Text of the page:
One of the most important aspects I’ve learned now that I’ve come back into collecting as an adult is you have to like what you collect. No, actually you should LOVE what you collect, get real pleasure from it. A friend who has been a dealer and is also a collector has a philosophy about the items you collect: “Don’t have your collection hidden away, put it out on display, wear it, use it or sell it.”
There are theories that collecting can be good for your brain, the nucleus accumbens, your pleasure centre, is activated by the searching as it fosters organisational skills, as the collector catalogues items. As a pastime, it can also be creative, depending on what you collect and fosters social connections as its an opportunity to share. I’ve certainly had some interesting conversations and developed friendships after debates on what we owned and what our collections were. Maybe that’s what collecting is really about. Being a part of something, a community of shared common interests with other people. There is a saying that where there are numbers there is strength.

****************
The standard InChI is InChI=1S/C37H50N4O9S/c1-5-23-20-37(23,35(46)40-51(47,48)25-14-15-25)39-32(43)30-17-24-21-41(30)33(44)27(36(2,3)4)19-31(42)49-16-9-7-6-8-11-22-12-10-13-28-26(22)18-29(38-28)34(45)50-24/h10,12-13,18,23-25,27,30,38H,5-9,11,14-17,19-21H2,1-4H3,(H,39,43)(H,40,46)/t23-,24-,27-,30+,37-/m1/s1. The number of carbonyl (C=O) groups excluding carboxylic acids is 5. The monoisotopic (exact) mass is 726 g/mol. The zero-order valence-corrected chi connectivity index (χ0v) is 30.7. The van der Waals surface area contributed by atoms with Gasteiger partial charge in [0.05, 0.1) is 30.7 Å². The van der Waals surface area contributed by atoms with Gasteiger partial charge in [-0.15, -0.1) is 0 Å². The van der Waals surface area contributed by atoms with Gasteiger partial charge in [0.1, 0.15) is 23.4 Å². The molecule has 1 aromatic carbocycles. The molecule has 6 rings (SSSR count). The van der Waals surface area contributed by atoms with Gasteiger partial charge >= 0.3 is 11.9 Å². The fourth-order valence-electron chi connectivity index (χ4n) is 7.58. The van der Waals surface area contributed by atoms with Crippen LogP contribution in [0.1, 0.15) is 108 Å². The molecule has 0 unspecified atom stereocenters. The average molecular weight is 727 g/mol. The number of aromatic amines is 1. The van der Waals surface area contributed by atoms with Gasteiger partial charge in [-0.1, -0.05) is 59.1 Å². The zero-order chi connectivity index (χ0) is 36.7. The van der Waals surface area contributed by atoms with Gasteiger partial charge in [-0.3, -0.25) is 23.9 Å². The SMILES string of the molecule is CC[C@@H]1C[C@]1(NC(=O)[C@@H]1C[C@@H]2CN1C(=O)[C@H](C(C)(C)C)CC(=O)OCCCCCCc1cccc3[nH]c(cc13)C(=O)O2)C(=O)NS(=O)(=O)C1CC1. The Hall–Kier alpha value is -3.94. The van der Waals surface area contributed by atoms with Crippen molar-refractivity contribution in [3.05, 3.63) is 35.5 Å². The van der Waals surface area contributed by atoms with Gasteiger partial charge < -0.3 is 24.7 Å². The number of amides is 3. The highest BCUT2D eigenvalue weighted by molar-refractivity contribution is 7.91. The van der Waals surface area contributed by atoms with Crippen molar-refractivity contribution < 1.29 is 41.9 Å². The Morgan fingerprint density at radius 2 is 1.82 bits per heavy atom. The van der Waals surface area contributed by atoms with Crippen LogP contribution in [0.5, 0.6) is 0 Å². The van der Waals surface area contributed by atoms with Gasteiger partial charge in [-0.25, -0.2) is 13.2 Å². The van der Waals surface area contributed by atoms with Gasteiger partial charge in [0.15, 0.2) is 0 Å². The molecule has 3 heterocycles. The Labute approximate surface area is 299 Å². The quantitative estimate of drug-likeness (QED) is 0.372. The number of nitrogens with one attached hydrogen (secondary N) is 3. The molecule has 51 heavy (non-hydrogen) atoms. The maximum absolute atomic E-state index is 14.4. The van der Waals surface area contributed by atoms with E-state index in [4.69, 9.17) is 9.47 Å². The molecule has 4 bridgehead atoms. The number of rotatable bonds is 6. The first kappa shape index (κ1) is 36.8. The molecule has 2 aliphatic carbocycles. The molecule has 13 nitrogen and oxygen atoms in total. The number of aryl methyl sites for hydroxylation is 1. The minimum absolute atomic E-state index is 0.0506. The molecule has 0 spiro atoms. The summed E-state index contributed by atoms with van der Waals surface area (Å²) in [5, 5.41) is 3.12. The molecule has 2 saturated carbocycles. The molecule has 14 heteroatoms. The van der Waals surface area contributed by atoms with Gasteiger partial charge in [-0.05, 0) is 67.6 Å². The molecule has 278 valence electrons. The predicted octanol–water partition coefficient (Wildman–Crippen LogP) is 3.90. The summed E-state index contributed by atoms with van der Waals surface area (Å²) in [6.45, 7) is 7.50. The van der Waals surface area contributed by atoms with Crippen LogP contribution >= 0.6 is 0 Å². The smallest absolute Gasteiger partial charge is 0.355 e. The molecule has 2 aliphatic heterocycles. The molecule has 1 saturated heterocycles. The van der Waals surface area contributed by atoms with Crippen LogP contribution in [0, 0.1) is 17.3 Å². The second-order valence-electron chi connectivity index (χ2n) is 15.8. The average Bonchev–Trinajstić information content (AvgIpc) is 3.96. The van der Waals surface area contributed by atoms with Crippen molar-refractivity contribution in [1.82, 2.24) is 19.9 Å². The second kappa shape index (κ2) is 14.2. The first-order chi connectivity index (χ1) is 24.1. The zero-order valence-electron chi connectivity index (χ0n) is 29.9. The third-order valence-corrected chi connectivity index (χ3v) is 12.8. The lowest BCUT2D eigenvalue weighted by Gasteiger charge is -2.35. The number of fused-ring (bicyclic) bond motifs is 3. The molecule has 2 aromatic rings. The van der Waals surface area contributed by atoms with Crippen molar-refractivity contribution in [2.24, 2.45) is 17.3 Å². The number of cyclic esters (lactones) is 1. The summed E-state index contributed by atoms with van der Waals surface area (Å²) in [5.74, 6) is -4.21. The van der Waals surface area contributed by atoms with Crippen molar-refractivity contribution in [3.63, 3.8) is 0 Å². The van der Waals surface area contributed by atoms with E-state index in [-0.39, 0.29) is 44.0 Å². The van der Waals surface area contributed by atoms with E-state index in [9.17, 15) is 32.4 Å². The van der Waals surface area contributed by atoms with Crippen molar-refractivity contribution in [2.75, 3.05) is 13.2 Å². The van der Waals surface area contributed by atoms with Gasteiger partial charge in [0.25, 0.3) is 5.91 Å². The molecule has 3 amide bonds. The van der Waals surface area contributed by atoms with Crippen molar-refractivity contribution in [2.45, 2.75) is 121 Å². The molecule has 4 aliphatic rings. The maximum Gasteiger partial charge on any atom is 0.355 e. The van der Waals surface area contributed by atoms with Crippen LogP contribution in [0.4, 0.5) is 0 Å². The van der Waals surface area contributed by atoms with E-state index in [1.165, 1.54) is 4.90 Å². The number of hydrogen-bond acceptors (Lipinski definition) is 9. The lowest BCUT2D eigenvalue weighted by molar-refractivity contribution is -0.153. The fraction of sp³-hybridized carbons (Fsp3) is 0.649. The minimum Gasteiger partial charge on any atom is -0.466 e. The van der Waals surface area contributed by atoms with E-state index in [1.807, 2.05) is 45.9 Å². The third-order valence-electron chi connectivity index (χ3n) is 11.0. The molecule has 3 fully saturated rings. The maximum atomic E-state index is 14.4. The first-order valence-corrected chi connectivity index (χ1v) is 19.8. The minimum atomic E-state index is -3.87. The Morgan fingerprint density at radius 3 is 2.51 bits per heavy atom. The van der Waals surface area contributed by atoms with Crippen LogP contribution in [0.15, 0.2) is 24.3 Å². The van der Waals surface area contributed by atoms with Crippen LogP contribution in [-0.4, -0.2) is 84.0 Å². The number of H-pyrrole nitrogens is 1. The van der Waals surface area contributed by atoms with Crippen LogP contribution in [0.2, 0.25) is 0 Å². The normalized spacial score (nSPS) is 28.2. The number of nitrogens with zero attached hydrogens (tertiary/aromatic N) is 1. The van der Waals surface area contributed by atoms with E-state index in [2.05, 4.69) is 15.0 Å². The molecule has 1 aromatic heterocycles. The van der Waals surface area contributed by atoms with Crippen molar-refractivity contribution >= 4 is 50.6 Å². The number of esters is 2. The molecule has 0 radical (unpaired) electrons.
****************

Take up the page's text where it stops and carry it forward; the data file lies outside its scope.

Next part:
What was the first thing you collected and why? Post your comments on here or Twitter. Let’s talk.
Until Next time…
Doctor Who – The Collection – Season 26 is released on the 20th January 2020 and to celebrate the BFI (British Film Institute) on the London Southbank recently ran a special event on Doctor Who’s 56th anniversary showing the “ The Curse of Fenric”.
What seemed to slip under most people’s radar was the John Nathan Turner documentary that was added to the schedule two hours before the main event. It’s entirely appropriate that it’s a feature on the upcoming Blu-ray when you consider John Nathan Turner saw four Doctors as producer and more working on the programme in his career. It is the personal and revealing story of the life of the last producer of classic Who and packs an emotional punch. I’m not normally an early riser on a Saturday but I can honestly say I’m so glad that I made the effort to see it on a big screen.